16 March 1977, Kamal Jumblat, the renowned Druze leader and founder of the Progressive Socialist Party, was shot down as his car was passing nearby Baaklin. In 2006, his son, Walid Jumblat, claimed, during an interview broadcasted on LBC channel, being certain that the Syrian regime masterminded the tagged assassination.
13 June 1978, the Lebanese parliamentarian Antoine (a.k.a Tony) Frangieh was killed by a commandos unit, which infiltrated into his house in Zgharta.
04 March 1980, Salim Al-Lawzi was announced dead in captivity. The designated journalist and publisher was kidnapped two weeks earlier - 25 February - while driving through the Airport Road and was subject to severe torture.
On July 1980, Riad Taha, the president of the Lebanese Publishers Association, fell dead when unknown armed men opened fire at his car in Beirut.
27 April 1982, Sheikh Ahmad Assaf, a Sunni cleric, was assassinated in Beirut.
01 May 1982, Father Philipe Abu Suleiman was shot down by Syrian soldiers in Aley.
14 September 1982, Bachir Gemayel, the newly elected president, was found dead after an explosive device detonated at the Phalange headquarters in Achrafieh. Habib Al-Chartouni, a member of the Syrian Social Nationalist Party, was arrested at a later stage and indicted for the bombing.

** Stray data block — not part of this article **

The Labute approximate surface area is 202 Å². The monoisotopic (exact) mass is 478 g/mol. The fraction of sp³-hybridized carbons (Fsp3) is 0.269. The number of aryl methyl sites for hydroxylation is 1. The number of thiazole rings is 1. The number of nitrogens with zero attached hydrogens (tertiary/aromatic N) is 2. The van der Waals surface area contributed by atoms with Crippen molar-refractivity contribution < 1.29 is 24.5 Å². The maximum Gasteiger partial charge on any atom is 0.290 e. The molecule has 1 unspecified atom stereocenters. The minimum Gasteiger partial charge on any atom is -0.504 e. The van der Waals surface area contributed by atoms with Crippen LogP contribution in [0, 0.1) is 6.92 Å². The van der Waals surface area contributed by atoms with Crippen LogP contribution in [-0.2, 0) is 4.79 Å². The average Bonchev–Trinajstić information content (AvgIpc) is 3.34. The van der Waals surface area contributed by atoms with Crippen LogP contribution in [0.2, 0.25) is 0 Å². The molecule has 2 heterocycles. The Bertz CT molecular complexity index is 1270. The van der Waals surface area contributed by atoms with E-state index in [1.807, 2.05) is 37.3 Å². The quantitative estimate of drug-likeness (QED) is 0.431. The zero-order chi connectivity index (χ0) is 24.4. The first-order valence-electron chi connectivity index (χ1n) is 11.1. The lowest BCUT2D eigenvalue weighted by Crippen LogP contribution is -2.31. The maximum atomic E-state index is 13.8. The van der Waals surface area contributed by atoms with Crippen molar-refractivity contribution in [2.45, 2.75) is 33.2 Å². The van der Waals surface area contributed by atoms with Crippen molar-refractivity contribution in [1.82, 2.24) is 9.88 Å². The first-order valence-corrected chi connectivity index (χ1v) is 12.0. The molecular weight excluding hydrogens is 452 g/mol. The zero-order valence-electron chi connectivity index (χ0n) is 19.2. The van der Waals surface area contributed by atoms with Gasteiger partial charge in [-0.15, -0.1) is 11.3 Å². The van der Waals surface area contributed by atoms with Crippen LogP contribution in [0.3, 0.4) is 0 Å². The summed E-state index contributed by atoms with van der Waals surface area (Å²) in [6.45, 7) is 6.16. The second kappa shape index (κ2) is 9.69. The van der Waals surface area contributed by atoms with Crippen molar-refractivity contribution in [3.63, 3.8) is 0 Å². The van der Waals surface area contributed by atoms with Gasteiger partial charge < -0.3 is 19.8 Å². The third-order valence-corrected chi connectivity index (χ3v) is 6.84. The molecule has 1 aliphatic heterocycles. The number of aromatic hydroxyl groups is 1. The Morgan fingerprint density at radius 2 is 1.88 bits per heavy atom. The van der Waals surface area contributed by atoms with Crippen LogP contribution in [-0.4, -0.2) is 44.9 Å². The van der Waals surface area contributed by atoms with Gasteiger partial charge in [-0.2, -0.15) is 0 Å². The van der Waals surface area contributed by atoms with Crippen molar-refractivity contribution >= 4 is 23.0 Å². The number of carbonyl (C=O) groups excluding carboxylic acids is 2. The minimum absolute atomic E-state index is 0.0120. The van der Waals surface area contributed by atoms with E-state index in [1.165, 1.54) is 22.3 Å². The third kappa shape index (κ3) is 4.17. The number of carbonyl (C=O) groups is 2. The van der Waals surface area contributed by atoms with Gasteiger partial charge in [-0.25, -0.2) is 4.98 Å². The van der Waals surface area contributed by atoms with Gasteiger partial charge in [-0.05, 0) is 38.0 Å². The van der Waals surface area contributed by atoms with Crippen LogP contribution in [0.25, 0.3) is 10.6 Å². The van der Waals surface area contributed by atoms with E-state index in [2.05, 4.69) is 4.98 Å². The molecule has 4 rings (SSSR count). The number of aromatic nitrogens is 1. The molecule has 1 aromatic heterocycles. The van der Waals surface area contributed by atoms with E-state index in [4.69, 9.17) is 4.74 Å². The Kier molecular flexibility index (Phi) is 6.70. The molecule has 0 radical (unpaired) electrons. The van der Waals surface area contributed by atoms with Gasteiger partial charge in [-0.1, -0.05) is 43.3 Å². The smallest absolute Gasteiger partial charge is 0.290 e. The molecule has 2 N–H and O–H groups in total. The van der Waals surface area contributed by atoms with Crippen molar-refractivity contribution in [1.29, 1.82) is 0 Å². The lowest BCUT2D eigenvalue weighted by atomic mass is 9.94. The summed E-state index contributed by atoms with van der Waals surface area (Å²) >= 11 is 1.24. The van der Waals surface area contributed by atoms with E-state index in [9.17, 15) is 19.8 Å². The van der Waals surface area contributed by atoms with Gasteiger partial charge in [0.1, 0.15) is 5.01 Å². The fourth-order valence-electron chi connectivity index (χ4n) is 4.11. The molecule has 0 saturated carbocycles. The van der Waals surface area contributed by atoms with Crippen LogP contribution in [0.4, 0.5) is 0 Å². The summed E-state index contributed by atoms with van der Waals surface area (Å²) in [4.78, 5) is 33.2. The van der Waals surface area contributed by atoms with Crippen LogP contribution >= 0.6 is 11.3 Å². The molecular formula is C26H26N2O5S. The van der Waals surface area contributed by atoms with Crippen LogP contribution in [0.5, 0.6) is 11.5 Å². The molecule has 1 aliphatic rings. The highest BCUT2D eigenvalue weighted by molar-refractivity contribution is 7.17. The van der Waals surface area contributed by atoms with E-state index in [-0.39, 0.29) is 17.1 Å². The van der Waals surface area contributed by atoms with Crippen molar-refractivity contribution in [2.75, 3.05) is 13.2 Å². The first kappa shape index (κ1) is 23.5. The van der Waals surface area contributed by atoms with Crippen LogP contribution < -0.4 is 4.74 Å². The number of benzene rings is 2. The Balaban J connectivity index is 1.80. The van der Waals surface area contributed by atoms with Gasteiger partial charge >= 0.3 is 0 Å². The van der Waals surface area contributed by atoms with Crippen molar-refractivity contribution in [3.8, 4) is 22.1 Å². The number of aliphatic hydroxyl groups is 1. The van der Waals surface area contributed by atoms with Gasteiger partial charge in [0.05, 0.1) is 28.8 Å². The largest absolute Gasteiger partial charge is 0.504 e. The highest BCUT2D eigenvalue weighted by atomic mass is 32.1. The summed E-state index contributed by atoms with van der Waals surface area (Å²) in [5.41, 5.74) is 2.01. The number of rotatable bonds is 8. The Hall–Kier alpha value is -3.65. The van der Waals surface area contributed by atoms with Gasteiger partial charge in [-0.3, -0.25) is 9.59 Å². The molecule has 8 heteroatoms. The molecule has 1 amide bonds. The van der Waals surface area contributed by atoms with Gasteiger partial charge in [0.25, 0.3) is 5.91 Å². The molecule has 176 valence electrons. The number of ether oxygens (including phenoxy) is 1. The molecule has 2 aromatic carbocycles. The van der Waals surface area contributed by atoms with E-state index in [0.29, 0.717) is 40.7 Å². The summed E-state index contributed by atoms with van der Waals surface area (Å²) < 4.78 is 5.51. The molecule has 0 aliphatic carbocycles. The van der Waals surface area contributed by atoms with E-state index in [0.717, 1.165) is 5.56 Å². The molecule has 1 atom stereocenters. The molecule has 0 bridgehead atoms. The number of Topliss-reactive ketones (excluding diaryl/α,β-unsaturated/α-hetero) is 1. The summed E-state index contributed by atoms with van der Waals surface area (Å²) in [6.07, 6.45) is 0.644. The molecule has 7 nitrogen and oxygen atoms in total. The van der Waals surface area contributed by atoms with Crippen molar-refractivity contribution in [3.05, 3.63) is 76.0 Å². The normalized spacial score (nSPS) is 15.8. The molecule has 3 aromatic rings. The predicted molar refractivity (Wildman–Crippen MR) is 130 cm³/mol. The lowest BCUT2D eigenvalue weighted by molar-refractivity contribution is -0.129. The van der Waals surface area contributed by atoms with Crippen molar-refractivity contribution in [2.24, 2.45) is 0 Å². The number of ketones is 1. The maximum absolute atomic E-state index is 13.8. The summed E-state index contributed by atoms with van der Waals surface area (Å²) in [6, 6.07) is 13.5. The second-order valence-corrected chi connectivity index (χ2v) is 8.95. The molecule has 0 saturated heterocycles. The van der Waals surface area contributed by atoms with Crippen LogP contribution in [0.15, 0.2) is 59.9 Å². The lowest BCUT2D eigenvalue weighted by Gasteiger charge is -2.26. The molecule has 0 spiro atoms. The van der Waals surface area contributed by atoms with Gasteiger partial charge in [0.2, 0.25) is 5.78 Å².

16 February 1984, Sheikh Ragheb Harb, a Shiite cleric and leader of resistance against Israeli occupation in Lebanon, was killed in Jabal Amel after the Mosad had recruited Danny Abdallah to execute this operation. Danny Abdallah partook in the kidnapping of Sheikh Abd-al-Karim Obeid, Sheikh Ragheb's successor.
07 October 1986, Sheikh Sobhi Saleh, the head of the Islamic Shiite Higher Council, was shot dead in Beirut.
01 June 1987, Prime Minister Rashid Karami was on board a helicopter transporting him from Tripoli to Beirut when a sticky bomb detonated.
02 August 1987, Mohammad Choucair, the special advisor to former Lebanese president Amin Gemayel, was shot down inside his own house in West Beirut.
16 May 1989, the Grand Mufti of Lebanon and head of the Islamic Coalition, Sheikh Hassan Khaled, was assassinated when a 136 KG vehicle-borne improvised explosive device detonated next to his car in Beirut.
21 September 1989, the parliamentary Nazem Al-Qadri was gunned in his car in West Beirut.